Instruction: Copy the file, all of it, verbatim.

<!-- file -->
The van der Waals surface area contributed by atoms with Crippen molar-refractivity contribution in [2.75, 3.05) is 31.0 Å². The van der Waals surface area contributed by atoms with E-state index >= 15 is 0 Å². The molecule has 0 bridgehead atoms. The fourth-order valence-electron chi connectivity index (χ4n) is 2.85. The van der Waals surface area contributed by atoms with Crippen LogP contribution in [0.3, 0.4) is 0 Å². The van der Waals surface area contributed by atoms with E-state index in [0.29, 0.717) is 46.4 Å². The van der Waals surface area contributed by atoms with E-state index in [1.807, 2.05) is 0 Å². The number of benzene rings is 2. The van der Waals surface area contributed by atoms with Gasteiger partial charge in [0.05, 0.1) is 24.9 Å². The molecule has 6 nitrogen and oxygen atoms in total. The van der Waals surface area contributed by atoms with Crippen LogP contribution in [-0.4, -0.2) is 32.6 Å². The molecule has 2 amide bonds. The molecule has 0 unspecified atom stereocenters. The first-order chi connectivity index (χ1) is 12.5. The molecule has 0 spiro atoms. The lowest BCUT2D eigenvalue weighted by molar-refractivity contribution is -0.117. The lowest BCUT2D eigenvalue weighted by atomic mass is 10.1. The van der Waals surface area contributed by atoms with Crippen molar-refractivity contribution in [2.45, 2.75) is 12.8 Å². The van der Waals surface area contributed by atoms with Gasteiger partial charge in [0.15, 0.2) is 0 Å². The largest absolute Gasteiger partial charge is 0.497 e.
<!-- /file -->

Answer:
The van der Waals surface area contributed by atoms with Crippen molar-refractivity contribution in [2.75, 3.05) is 31.0 Å². The van der Waals surface area contributed by atoms with E-state index >= 15 is 0 Å². The molecule has 0 bridgehead atoms. The fourth-order valence-electron chi connectivity index (χ4n) is 2.85. The van der Waals surface area contributed by atoms with Crippen LogP contribution in [0.3, 0.4) is 0 Å². The van der Waals surface area contributed by atoms with E-state index in [0.29, 0.717) is 46.4 Å². The van der Waals surface area contributed by atoms with E-state index in [1.807, 2.05) is 0 Å². The number of benzene rings is 2. The van der Waals surface area contributed by atoms with Gasteiger partial charge in [0.05, 0.1) is 24.9 Å². The molecule has 6 nitrogen and oxygen atoms in total. The van der Waals surface area contributed by atoms with Crippen LogP contribution in [-0.4, -0.2) is 32.6 Å². The molecule has 2 amide bonds. The molecule has 0 unspecified atom stereocenters. The first-order chi connectivity index (χ1) is 12.5. The molecule has 0 spiro atoms. The lowest BCUT2D eigenvalue weighted by molar-refractivity contribution is -0.117. The lowest BCUT2D eigenvalue weighted by atomic mass is 10.1. The van der Waals surface area contributed by atoms with Crippen molar-refractivity contribution in [2.45, 2.75) is 12.8 Å². The van der Waals surface area contributed by atoms with Gasteiger partial charge in [0.15, 0.2) is 0 Å². The largest absolute Gasteiger partial charge is 0.497 e.